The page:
Parsnip

Description

Parsnip, Pastinaca sativa, is an herbaceous biennial plant in the family Apiaceae grown for its edible taproot resembling a pale carrot. The parsnip plant has an erect, branched stem with a rosette of leaves which are oblong or triangular in shape and 30–38 cm (12–15 in) in length. The leaves at the top of the plant are smaller and attached directly to the stem. The plant produces flowers on umbels which are yellow or orange in color with wide petals. The taproot of the plant is thick and fleshy and can grow between 10 and 23 cm (4–9 in) in length. The parsnip plant may grow to a height of 90–180 cm (35–70 in) in height and is usually grown as an annual for only one growing season. Parsnip may also be referred to as wild parsnip and originates from the Mediterranean.


Uses

The parsnip root is primarily eaten as a root vegetable after cooking. May be sliced and turned into crisps. The leaves of the plant are also edible and may be cooked and eaten as a vegetable.


Propagation


Basic requirements
Parsnips are cool-season crops which can be planted in early Spring and left in the ground all summer for harvest in the Fall or in the spring of the following year. Parsnips grow best in a well-draining, loose, sandy soil which is free of large rocks and has a pH between 5.8 and 7.5. Parsnips require full sun for optimum development but will tolerate some very light shade. The optimum temperature for their growth is between 15.6 and 18.3°C (60–65°F) and they do not tolerate heat in the same way that carrots do. The plants also require plenty moisture and organic matter. parsnips do very well in raised beds and can also be grown in containers.

Sowing seeds
Parsnip is usually direct seeded and should be planted 3–5 weeks before the last frost date. Soil should be prepared prior to planting by removing rocks and breaking up any hard lumps down to a depth of at least 30 cm (12 in). It is also beneficial to work some compost into the soil prior to planting. Avoid using fresh manure as it can cause forking of the roots. Sow seeds 1.3–1.9 cm (0.5–0.75 in) deep, planting 2–3 seeds per inch of row allowing 46–61 between rows. When seedlings reach 2.5 cm (1 in) in height, thin them to a final spacing of 5–10 cm (2–4 in) between plants by snipping with scissors - this avoids damaging plant roots.

General care and maintenance
Parsnips benefit from a plentiful moisture supply and should be provided with 2.5 cm (1 in) of water each week. Mulching around the plants helps to conserve moisture and reduce weeds. Plants can also be protected over winter with a thick layer of mulch Any weeds growing around the plants should be carefully removed. The plants should be fertilized 5–6 weeks after the seeds are sown.

Harvesting
For best results, parsnips should not be harvested until after the first light frosts in Fall, when the tops of the plants have frozen. Frost stimulates the conversion of starch in the roots to sugars giving the roots a sweeter flavor. Care should be taken to harvest before the ground freezes or to cover the plants to prevent freezing. Parsnips are harvested by gently digging around the plant to expose the top of the root and gently, but firmly pulling the root from the soil by grasping the top of the parsnip just above the root. Parsnip tops should be twisted off and the roots washed prior to refrigeration in airtight bags. Parsnips may also be stored in moist sand to keep them fresh prior to use.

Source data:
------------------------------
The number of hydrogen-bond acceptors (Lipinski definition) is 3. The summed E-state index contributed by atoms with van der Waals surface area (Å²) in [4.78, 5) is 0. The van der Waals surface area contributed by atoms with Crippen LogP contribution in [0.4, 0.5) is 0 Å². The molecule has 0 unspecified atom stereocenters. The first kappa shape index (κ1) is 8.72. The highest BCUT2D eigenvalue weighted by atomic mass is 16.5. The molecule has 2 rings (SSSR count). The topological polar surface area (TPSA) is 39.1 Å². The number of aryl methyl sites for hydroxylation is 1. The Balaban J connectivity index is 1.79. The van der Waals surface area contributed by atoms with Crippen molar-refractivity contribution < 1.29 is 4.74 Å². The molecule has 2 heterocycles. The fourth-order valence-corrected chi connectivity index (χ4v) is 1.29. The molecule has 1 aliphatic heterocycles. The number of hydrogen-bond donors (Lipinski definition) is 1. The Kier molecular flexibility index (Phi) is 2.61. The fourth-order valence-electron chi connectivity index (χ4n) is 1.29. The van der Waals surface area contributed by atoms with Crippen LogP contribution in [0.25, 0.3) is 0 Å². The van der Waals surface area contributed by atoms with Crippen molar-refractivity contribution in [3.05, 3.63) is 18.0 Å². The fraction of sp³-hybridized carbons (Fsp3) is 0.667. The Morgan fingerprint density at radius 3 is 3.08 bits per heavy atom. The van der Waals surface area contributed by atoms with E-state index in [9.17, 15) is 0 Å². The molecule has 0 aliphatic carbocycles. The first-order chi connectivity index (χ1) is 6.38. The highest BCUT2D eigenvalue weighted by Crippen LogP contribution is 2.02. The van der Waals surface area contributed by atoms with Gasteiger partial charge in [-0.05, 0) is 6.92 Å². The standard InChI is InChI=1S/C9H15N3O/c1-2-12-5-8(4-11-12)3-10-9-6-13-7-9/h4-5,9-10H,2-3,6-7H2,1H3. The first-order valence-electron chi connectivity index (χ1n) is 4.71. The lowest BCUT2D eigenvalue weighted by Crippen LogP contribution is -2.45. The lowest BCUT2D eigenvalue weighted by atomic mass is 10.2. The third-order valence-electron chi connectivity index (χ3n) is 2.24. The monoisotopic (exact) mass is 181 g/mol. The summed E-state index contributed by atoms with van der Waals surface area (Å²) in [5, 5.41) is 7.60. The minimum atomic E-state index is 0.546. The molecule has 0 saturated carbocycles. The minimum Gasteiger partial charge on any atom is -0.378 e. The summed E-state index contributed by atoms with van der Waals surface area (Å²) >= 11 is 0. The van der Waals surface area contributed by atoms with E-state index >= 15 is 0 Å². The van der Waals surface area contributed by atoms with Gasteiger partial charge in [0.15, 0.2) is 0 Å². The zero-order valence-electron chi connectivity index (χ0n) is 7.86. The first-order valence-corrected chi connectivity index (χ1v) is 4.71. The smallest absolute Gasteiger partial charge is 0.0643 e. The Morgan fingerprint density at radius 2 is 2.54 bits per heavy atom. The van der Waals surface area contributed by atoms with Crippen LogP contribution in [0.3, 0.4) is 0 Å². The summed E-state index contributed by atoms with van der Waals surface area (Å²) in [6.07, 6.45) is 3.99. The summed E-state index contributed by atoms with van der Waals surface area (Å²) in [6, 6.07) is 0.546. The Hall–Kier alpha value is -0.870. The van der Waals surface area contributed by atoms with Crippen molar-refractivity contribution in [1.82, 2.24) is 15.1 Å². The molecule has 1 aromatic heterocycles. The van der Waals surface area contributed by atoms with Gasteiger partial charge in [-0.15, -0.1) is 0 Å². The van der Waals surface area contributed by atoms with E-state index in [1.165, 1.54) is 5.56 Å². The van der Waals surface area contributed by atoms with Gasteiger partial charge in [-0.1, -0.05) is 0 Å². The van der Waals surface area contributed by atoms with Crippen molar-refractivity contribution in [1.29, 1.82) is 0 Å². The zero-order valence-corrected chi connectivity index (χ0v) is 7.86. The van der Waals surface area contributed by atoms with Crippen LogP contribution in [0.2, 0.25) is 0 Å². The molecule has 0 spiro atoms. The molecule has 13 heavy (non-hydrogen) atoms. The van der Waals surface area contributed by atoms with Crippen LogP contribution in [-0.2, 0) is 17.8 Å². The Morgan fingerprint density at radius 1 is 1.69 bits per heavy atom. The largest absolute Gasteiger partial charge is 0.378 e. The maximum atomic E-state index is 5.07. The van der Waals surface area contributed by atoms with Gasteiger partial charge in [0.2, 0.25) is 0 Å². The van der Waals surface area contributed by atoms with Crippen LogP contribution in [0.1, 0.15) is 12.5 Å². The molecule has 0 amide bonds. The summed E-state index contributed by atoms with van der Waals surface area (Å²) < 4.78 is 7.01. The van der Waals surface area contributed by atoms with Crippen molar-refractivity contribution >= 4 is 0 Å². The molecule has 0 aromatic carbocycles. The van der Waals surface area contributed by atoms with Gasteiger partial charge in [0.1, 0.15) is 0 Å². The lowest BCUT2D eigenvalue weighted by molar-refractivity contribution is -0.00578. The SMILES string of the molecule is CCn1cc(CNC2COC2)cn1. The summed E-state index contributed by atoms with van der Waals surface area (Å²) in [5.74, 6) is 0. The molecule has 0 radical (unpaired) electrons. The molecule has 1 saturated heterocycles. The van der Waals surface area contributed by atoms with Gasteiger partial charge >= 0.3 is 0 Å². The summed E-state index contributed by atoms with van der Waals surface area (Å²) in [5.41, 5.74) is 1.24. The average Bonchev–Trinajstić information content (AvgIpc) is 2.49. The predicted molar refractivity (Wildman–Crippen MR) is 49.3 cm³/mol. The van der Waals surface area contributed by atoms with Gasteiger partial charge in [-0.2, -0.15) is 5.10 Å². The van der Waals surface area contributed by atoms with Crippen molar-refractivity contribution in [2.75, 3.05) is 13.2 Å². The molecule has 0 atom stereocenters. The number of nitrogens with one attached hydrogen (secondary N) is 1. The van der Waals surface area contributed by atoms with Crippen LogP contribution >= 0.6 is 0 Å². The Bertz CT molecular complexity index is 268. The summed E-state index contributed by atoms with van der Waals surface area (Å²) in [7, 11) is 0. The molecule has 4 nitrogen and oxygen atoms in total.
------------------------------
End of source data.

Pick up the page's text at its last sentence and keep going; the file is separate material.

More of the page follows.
References

Anderson, C. R. Parsnip. University of Arkansas Division of Agriculture. Available at: http://www.uaex.edu/publications/PDF/.... [Accessed 04 March 15]. Free to access.

Delahaut, K. A. & Newenhouse, A. C. (1998). Growing carrots, radishes, beets and other root crops in Wisconsin. A guide for fresh-market growers. University of Wisconsin-Extension. Available at: http://learningstore.uwex.edu/assets/.... [Accessed 04 March 15]. Free to access.


Common Pests and Diseases

Cavity spot
Pythium spp.

Symptoms
Sunken, elliptical, gray lesions across the root; outer layer of root ruptures and develops dark, elongated lesions; small vertical cracks may form on the cavities
Cause
Fungi
Comments
Fungi can persist in soil for several years and disease outbreaks are associated with wet soils; flooded soil increases the number of cavities formed
Management
Some cultural practices can control the disease: avoid planting in fields/areas known to previously had carrot spot; do not over-fertilize plants; application(s) of appropriate fungicide can provide adequate control

Damping-off
Pythium spp.
Rhizoctonia solani

Symptoms
Soft, rotting seeds which fail to germinate; rapid death of seedling prior to emergence from soil; collpase of seedlings after they have emerged from the soil caused by water-soaked reddish lesions girdling the stem at the soil line
Cause
Fungi
Comments
Damping-off diseases favor conditions which slow seed germination; fungi can be spread in water, contaminated soil or on equipment
Management
Avoid planting parsnips in poorly draining, cool, wet soil; planting in raised beds will help with soil drainage; plant high quality seed that germinates quickly; treat seeds with fungicide prior to planting to eliminate fungal pathogens

Itersonilia canker
Itersonilia perplexans

Symptoms
Small brown necrotic lesions on leaves with pale green halos; lesions may coalesce to form large necrotic patches; gray to black lesions on bases of petioles; red-brown cankers on root crown and shoulder with rough texture
Cause
Fungus
Comments
Disease typically emerges late in growing season and emergence is favored by cool, wet weather conditions